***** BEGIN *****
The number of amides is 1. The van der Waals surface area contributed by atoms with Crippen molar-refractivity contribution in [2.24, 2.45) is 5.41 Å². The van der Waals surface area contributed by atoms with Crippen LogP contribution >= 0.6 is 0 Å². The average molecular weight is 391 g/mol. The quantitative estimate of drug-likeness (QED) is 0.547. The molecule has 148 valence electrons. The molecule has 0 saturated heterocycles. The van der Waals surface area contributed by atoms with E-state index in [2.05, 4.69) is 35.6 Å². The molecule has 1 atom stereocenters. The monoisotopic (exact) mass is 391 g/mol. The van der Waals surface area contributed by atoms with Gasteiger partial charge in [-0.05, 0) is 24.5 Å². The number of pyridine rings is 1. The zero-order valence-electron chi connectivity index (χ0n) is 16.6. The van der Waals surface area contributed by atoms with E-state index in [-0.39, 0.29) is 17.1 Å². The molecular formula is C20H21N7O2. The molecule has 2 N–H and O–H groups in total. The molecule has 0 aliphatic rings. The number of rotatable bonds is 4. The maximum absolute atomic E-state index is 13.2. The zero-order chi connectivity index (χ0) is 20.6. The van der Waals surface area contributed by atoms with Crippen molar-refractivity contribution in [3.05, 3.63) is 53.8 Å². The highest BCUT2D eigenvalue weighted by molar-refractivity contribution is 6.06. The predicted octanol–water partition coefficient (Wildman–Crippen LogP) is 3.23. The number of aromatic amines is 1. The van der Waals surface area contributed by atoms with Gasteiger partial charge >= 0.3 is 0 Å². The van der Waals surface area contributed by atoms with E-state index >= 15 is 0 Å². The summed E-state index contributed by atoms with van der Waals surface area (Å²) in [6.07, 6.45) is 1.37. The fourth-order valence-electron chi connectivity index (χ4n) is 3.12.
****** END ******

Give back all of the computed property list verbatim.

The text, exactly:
The number of amides is 1. The van der Waals surface area contributed by atoms with Crippen molar-refractivity contribution in [2.24, 2.45) is 5.41 Å². The van der Waals surface area contributed by atoms with Crippen LogP contribution >= 0.6 is 0 Å². The average molecular weight is 391 g/mol. The quantitative estimate of drug-likeness (QED) is 0.547. The molecule has 148 valence electrons. The molecule has 0 saturated heterocycles. The van der Waals surface area contributed by atoms with E-state index in [2.05, 4.69) is 35.6 Å². The molecule has 1 atom stereocenters. The monoisotopic (exact) mass is 391 g/mol. The van der Waals surface area contributed by atoms with Gasteiger partial charge in [-0.05, 0) is 24.5 Å². The number of pyridine rings is 1. The zero-order valence-electron chi connectivity index (χ0n) is 16.6. The van der Waals surface area contributed by atoms with E-state index in [-0.39, 0.29) is 17.1 Å². The molecular formula is C20H21N7O2. The molecule has 2 N–H and O–H groups in total. The molecule has 0 aliphatic rings. The number of rotatable bonds is 4. The maximum absolute atomic E-state index is 13.2. The zero-order chi connectivity index (χ0) is 20.6. The van der Waals surface area contributed by atoms with Crippen molar-refractivity contribution in [3.05, 3.63) is 53.8 Å². The highest BCUT2D eigenvalue weighted by molar-refractivity contribution is 6.06. The predicted octanol–water partition coefficient (Wildman–Crippen LogP) is 3.23. The number of aromatic amines is 1. The van der Waals surface area contributed by atoms with Gasteiger partial charge >= 0.3 is 0 Å². The van der Waals surface area contributed by atoms with E-state index >= 15 is 0 Å². The summed E-state index contributed by atoms with van der Waals surface area (Å²) in [6.07, 6.45) is 1.37. The fourth-order valence-electron chi connectivity index (χ4n) is 3.12.